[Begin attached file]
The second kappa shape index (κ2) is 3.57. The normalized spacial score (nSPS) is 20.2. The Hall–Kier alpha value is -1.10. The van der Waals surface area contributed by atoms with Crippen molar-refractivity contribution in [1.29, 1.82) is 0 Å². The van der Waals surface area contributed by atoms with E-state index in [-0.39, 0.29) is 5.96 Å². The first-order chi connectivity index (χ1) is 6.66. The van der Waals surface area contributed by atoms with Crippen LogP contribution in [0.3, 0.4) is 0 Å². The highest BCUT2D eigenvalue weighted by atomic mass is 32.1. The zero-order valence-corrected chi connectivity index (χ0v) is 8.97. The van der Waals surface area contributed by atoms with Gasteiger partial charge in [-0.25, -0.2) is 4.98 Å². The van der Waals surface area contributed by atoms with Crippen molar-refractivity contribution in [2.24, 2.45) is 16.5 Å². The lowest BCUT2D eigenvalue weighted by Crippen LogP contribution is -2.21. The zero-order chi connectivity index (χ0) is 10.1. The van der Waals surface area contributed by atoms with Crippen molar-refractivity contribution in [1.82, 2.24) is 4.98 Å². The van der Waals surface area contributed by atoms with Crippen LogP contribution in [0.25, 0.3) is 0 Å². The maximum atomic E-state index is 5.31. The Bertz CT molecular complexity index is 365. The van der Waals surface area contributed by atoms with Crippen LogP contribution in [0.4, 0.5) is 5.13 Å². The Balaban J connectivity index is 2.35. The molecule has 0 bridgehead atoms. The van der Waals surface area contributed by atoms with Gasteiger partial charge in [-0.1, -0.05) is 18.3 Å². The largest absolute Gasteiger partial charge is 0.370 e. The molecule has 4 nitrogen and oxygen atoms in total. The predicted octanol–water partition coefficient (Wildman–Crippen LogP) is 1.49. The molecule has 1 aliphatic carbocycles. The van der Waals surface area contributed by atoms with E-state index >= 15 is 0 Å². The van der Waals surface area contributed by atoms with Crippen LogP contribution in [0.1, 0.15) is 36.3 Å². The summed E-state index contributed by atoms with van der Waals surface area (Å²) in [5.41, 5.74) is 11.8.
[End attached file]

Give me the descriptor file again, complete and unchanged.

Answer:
The second kappa shape index (κ2) is 3.57. The normalized spacial score (nSPS) is 20.2. The Hall–Kier alpha value is -1.10. The van der Waals surface area contributed by atoms with Crippen molar-refractivity contribution in [1.29, 1.82) is 0 Å². The van der Waals surface area contributed by atoms with E-state index in [-0.39, 0.29) is 5.96 Å². The first-order chi connectivity index (χ1) is 6.66. The van der Waals surface area contributed by atoms with Crippen LogP contribution in [0.3, 0.4) is 0 Å². The highest BCUT2D eigenvalue weighted by atomic mass is 32.1. The zero-order valence-corrected chi connectivity index (χ0v) is 8.97. The van der Waals surface area contributed by atoms with Gasteiger partial charge in [-0.25, -0.2) is 4.98 Å². The van der Waals surface area contributed by atoms with Crippen molar-refractivity contribution in [2.24, 2.45) is 16.5 Å². The lowest BCUT2D eigenvalue weighted by Crippen LogP contribution is -2.21. The zero-order chi connectivity index (χ0) is 10.1. The van der Waals surface area contributed by atoms with Crippen molar-refractivity contribution in [1.82, 2.24) is 4.98 Å². The van der Waals surface area contributed by atoms with Crippen LogP contribution in [0.25, 0.3) is 0 Å². The maximum atomic E-state index is 5.31. The Bertz CT molecular complexity index is 365. The van der Waals surface area contributed by atoms with Crippen LogP contribution in [0.4, 0.5) is 5.13 Å². The Balaban J connectivity index is 2.35. The molecule has 0 bridgehead atoms. The van der Waals surface area contributed by atoms with Gasteiger partial charge in [-0.1, -0.05) is 18.3 Å². The largest absolute Gasteiger partial charge is 0.370 e. The molecule has 4 nitrogen and oxygen atoms in total. The predicted octanol–water partition coefficient (Wildman–Crippen LogP) is 1.49. The molecule has 1 aliphatic carbocycles. The van der Waals surface area contributed by atoms with E-state index >= 15 is 0 Å². The van der Waals surface area contributed by atoms with Crippen LogP contribution in [0.1, 0.15) is 36.3 Å². The summed E-state index contributed by atoms with van der Waals surface area (Å²) in [5.41, 5.74) is 11.8.